GoodSeed Farm > Spring Pest Prevention

Spring Pest Prevention




We all know that an ounce of prevention is worth a pound of cure, and this is especially true with garden pest control. There are a few steps you can take right now that will save your home orchard (and the rest of your landscape) from being eaten alive later this season.

You still have time to treat your fruit trees and ornamentals with dormant oil spray before their buds open. Dormant oil controls scale insects, mealybugs, apple aphids, red spider mites, leaf miners, leaf rollers and lots of other pests. Easily applied with a ready-to-use hose-end sprayer, dormant oil smothers insect eggs and emerging larvae.

Dormant oil is approved for organic gardening. You should be spraying fruit trees, blueberry and strawberry plants, grape vines, and asparagus plants right now.  Ornamentals like magnolia, euonymus, weeping cherry and shade trees should also be treated. It’s much easier to control insects before they hatch.

Once orchards bloom, you should spray them with an all-purpose fruit tree spray regularly before problems appear. A good fruit tree spray includes protection from many types of insects, fungus diseases and blights. It comes in a concentrate, which you mix just before spraying, and includes a “spreader-sticker” to help get good coverage. The secret to effective orchard pest control is spraying at two-week intervals starting at bud break, continuing as far into the season as possible. Regular sprays early in the season do the most good; starting to spray after symptoms appear doesn’t help nearly as much.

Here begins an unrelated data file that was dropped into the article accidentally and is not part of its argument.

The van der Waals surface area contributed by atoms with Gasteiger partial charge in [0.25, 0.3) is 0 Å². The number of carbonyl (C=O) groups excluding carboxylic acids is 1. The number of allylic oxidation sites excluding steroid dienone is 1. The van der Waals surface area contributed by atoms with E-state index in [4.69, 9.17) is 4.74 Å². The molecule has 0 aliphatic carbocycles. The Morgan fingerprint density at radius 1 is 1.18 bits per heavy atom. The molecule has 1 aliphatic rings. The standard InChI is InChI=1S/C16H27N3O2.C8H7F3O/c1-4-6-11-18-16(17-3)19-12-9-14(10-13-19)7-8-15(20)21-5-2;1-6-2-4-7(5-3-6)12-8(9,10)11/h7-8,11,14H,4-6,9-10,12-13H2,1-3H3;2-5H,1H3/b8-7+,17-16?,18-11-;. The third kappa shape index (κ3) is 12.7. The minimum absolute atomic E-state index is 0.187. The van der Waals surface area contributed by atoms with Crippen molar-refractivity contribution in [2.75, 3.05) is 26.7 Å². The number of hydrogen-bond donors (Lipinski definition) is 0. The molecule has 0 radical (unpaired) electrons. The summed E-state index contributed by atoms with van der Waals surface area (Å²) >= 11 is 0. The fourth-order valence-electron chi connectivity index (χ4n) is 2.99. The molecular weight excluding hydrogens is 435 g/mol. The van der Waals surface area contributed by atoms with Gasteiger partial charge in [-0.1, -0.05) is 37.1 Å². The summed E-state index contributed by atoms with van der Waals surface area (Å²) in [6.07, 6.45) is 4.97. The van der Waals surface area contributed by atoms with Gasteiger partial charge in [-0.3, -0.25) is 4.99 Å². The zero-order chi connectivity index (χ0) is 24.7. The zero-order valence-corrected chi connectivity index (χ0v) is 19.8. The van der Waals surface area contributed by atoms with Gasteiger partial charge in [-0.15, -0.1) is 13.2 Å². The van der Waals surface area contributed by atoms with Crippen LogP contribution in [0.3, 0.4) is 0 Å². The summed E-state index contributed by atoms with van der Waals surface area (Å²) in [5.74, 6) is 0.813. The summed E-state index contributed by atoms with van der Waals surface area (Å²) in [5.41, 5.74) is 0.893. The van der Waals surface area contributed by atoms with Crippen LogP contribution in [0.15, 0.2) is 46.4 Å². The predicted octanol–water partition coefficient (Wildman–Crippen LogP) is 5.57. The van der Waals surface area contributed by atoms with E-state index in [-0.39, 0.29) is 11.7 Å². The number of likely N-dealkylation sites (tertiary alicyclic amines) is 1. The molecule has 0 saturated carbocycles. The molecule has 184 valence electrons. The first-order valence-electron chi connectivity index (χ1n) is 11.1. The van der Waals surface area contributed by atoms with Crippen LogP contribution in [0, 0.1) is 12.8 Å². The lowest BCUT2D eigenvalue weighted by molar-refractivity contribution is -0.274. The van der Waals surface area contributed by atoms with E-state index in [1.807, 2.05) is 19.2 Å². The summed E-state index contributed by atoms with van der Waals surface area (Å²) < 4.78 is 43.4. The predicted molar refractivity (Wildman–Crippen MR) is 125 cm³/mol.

Orchard management includes weed control around your trees and berry bushes. Grass and weeds in the root zone compete with the plant for food and water, slowing down growth and reducing the fruit yield. We recommend using a contact weed killer like Bonide’s “Weed Beater ULTRA” around your fruit trees early in the season to control weeds and vines. We like this particular product because it works in cool weather so you can get started early, and it leaves no residue in the soil if used properly. You should be careful not to spray it directly on the fruit tree bark, exposed roots or shoots.

This is also a good time to start your mole deterrence program. We use “Mole-Max”, a castor oil-based dry granule that also discourages skunks, rabbits, voles and chipmunks. Early spring application gives protection until summer, by which time moles have found homes elsewhere.

People often ask us about using these types of chemicals around food crops. Our answer is that proper timing allows you to use less chemicals, more effectively, and prevents most problems long before harvest time. Most organic gardeners will admit that orchards require a tremendous amount of diligence, and the best you can expect from an organic orchard is perhaps half the yield of conventional pest management. A good compromise is using regular, careful pesticide applications early in the season to stop problems before they happen, and backing off later on when there is maturing fruit in the orchard.